Fashioning an academic self : a study of managing and making do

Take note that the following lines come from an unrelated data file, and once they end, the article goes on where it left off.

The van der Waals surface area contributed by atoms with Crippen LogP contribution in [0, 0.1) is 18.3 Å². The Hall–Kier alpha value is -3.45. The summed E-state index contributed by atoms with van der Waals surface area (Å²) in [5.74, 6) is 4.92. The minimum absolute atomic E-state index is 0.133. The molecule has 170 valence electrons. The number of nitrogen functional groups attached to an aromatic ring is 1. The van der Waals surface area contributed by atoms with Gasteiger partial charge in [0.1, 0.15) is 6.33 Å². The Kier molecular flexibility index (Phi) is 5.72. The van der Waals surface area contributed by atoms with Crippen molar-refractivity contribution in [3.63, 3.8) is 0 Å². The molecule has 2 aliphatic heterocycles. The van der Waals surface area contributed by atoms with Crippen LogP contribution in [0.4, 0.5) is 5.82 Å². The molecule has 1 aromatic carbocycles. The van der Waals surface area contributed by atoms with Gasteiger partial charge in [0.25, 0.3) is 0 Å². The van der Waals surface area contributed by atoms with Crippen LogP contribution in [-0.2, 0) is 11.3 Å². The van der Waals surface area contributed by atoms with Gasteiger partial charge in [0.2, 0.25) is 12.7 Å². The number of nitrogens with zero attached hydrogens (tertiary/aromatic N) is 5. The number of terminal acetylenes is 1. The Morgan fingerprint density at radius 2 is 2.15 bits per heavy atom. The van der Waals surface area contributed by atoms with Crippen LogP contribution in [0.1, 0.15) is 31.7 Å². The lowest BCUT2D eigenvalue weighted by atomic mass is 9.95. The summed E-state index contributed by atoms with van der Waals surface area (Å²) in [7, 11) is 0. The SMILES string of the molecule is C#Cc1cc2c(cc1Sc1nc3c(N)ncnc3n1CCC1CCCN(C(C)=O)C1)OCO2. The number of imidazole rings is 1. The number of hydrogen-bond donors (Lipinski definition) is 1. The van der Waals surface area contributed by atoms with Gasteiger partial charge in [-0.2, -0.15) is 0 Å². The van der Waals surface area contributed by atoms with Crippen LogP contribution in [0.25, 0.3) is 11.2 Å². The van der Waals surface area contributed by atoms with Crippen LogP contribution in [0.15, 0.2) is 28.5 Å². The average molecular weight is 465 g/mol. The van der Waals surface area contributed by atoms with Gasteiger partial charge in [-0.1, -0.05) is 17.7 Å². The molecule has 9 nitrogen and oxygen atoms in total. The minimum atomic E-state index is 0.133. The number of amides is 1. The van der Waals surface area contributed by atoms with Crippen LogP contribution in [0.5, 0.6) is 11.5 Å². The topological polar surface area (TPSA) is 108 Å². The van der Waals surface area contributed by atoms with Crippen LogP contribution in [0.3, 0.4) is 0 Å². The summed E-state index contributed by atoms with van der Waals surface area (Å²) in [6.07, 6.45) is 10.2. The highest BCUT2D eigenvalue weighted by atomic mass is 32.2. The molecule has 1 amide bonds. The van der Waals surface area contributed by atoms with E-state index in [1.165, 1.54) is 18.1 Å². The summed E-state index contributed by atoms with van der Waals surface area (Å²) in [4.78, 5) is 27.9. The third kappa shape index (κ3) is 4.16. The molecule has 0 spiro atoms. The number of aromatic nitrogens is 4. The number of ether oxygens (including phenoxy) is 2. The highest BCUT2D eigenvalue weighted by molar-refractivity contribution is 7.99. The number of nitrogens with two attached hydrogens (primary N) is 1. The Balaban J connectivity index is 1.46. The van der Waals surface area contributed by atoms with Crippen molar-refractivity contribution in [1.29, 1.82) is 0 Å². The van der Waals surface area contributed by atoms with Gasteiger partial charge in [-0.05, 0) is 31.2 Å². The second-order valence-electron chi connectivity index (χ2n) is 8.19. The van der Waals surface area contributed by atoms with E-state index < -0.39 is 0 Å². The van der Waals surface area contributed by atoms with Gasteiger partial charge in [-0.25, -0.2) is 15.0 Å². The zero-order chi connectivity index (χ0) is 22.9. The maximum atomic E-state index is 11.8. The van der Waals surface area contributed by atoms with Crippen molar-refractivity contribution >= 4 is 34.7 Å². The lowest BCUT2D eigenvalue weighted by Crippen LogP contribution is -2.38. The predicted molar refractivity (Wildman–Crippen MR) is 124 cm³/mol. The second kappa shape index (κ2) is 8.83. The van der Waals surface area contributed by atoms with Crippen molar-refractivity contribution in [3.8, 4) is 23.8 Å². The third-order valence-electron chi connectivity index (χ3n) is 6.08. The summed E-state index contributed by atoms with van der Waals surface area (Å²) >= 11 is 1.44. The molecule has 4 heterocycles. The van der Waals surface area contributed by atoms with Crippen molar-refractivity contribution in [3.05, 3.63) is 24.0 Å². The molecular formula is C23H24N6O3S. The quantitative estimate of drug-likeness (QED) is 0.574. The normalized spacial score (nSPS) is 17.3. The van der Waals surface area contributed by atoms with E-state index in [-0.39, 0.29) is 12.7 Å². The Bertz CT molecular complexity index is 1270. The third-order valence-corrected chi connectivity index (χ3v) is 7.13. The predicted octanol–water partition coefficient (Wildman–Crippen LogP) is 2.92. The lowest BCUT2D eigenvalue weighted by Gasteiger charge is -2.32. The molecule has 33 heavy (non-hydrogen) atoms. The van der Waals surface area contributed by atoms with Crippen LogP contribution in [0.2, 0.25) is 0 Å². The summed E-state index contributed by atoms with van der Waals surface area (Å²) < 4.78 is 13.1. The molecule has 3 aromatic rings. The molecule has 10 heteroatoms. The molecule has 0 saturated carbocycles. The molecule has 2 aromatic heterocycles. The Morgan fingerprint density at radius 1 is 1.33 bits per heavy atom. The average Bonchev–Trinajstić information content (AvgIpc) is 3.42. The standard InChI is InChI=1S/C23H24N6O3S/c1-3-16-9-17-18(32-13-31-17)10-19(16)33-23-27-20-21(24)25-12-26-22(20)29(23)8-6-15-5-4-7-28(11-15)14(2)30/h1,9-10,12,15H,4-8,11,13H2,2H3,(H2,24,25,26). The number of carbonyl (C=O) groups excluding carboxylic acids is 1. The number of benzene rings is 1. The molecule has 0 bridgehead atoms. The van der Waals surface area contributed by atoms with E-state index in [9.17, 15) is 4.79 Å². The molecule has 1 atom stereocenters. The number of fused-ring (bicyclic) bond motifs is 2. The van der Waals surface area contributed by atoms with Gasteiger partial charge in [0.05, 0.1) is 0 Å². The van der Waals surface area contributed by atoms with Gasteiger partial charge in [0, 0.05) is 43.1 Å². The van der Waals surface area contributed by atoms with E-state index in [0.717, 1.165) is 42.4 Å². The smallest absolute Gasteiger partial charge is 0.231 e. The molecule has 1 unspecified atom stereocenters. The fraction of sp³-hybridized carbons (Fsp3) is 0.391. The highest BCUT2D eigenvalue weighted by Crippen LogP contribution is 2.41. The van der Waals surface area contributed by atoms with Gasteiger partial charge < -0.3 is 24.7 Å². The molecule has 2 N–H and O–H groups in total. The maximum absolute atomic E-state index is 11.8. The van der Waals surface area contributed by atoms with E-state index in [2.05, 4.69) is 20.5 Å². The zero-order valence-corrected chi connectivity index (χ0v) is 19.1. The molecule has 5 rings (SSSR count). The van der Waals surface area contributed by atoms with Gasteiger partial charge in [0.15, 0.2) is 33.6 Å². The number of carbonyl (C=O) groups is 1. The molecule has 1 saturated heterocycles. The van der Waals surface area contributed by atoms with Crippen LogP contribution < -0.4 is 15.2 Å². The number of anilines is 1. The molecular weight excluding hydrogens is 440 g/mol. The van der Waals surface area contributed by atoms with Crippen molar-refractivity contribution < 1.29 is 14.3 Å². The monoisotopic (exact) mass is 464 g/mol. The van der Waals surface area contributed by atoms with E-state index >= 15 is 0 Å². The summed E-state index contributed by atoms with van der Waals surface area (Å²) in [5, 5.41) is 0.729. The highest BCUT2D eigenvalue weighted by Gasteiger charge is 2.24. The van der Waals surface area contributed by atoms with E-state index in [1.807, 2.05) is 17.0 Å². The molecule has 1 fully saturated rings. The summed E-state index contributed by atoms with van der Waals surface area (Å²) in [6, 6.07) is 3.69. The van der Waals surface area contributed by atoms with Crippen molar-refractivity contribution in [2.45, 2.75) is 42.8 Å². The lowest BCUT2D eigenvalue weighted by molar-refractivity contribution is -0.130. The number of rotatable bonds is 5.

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This study investigates how academics are managing and being managed by the demands of their everyday work. Specifically, it sets out to examine how a small cohort of academics located in a former college of advanced education (CAE), now integrated as a Faculty in a traditional Australian university, negotiate the dominant discourses and power relations in this setting. It considers the role played by government policy directives in shaping this particular workplace and its inhabitants. It also explores the tactics and strategies academics employ to manoeuvre the complexities of their day-today work life, and how these practices of the everyday fashion academics in this setting. To date, few studies have explored the changing nature and intensification of contemporary academic work from the perspective of academics working in a former CAE. In taking up this focus, observing the historical and cultural legacy of the institution, the study provides a situated perspective about academic work: one located in a particular workplace, at a particular point in its history. It illustrates how the academic self is fashioned through and within the disciplinary technologies and power relations operating within the workplace setting: how different types of academic performances are taken up and/or valued in this context, and how these performances are then implicated in the production of academic subjects. The research data comprised historical and institutional documentation, as well as semi-structured conversations with academics. A range of related theoretical ideas and positions are used to analyse three specific perspectives about being an academic: work(ing) policies, work(ing) narratives, work(ing) practices. Personal writing about experiences as an insider/outsider in this research study further informs the discussion, with insights about doing academic work in this (and other) workplace settings, and the role of the doctoral process in the subjectification of the academic self highlighted. The thesis puts forward the argument that managing everyday work is a complex and (self) productive process: one situated in, and shaped by, the institutional spaces – textual, discursive and operational – within which work performances are enacted. It depicts how academics take up, negotiate and/or self-regulate their work practices within these institutional spaces. The process of managing academic work is thus represented as an interactive yet bounded practice, subject to and subjectified through the specificities of the workplace setting and its inhabitants, and the power relations and disciplinary forces operating on and within the institution. The thesis also demonstrates the fashioning of the academic self involves a set of practices of managing and making do. These practices of the self, which are shaped by the aspirations and positioning (personally, professionally and institutionally) of academics, and the past and current circumstances of the workplace setting, highlight the mutually constitutive nature of discipline and desire in shaping academic work in an institutional context.
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